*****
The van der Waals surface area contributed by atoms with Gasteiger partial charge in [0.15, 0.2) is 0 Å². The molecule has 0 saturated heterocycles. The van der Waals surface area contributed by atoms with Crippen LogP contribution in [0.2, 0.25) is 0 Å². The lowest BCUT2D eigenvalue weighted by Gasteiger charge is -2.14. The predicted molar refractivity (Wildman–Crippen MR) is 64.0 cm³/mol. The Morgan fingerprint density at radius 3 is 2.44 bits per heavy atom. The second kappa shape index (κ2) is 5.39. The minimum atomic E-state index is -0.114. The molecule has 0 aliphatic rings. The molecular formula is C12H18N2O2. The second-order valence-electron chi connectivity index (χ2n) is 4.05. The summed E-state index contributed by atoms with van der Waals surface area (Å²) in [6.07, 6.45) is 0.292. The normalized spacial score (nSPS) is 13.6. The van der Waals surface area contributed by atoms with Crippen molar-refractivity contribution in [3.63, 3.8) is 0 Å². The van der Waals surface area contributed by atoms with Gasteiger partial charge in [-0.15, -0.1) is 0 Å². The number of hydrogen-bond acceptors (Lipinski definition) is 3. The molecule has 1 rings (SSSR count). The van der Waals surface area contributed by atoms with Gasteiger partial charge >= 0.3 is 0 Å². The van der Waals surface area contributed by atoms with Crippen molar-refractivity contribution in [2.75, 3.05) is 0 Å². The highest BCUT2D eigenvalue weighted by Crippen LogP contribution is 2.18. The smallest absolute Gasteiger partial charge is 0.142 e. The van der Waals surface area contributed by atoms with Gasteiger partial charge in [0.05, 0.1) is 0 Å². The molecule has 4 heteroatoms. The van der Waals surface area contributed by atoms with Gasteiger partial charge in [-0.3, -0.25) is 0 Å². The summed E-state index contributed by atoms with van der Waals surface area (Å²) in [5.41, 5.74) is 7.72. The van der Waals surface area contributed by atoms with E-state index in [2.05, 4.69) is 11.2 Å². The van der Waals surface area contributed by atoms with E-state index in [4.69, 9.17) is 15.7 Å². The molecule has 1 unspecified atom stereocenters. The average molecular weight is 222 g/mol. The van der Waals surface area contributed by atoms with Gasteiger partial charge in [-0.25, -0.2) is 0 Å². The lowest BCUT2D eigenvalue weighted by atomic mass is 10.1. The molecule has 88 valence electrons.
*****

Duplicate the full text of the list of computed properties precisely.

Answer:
The van der Waals surface area contributed by atoms with Gasteiger partial charge in [0.15, 0.2) is 0 Å². The molecule has 0 saturated heterocycles. The van der Waals surface area contributed by atoms with Crippen LogP contribution in [0.2, 0.25) is 0 Å². The lowest BCUT2D eigenvalue weighted by Gasteiger charge is -2.14. The predicted molar refractivity (Wildman–Crippen MR) is 64.0 cm³/mol. The Morgan fingerprint density at radius 3 is 2.44 bits per heavy atom. The second kappa shape index (κ2) is 5.39. The minimum atomic E-state index is -0.114. The molecule has 0 aliphatic rings. The molecular formula is C12H18N2O2. The second-order valence-electron chi connectivity index (χ2n) is 4.05. The summed E-state index contributed by atoms with van der Waals surface area (Å²) in [6.07, 6.45) is 0.292. The normalized spacial score (nSPS) is 13.6. The van der Waals surface area contributed by atoms with Crippen molar-refractivity contribution in [3.63, 3.8) is 0 Å². The van der Waals surface area contributed by atoms with Gasteiger partial charge in [-0.15, -0.1) is 0 Å². The number of hydrogen-bond acceptors (Lipinski definition) is 3. The molecule has 1 rings (SSSR count). The van der Waals surface area contributed by atoms with Gasteiger partial charge >= 0.3 is 0 Å². The van der Waals surface area contributed by atoms with Crippen molar-refractivity contribution in [2.75, 3.05) is 0 Å². The highest BCUT2D eigenvalue weighted by Crippen LogP contribution is 2.18. The smallest absolute Gasteiger partial charge is 0.142 e. The van der Waals surface area contributed by atoms with Gasteiger partial charge in [0.05, 0.1) is 0 Å². The molecule has 4 heteroatoms. The van der Waals surface area contributed by atoms with Gasteiger partial charge in [-0.3, -0.25) is 0 Å². The summed E-state index contributed by atoms with van der Waals surface area (Å²) in [5.41, 5.74) is 7.72. The van der Waals surface area contributed by atoms with E-state index in [2.05, 4.69) is 11.2 Å². The van der Waals surface area contributed by atoms with E-state index in [4.69, 9.17) is 15.7 Å². The molecule has 1 unspecified atom stereocenters. The average molecular weight is 222 g/mol. The van der Waals surface area contributed by atoms with Gasteiger partial charge in [-0.25, -0.2) is 0 Å². The lowest BCUT2D eigenvalue weighted by atomic mass is 10.1. The molecule has 88 valence electrons.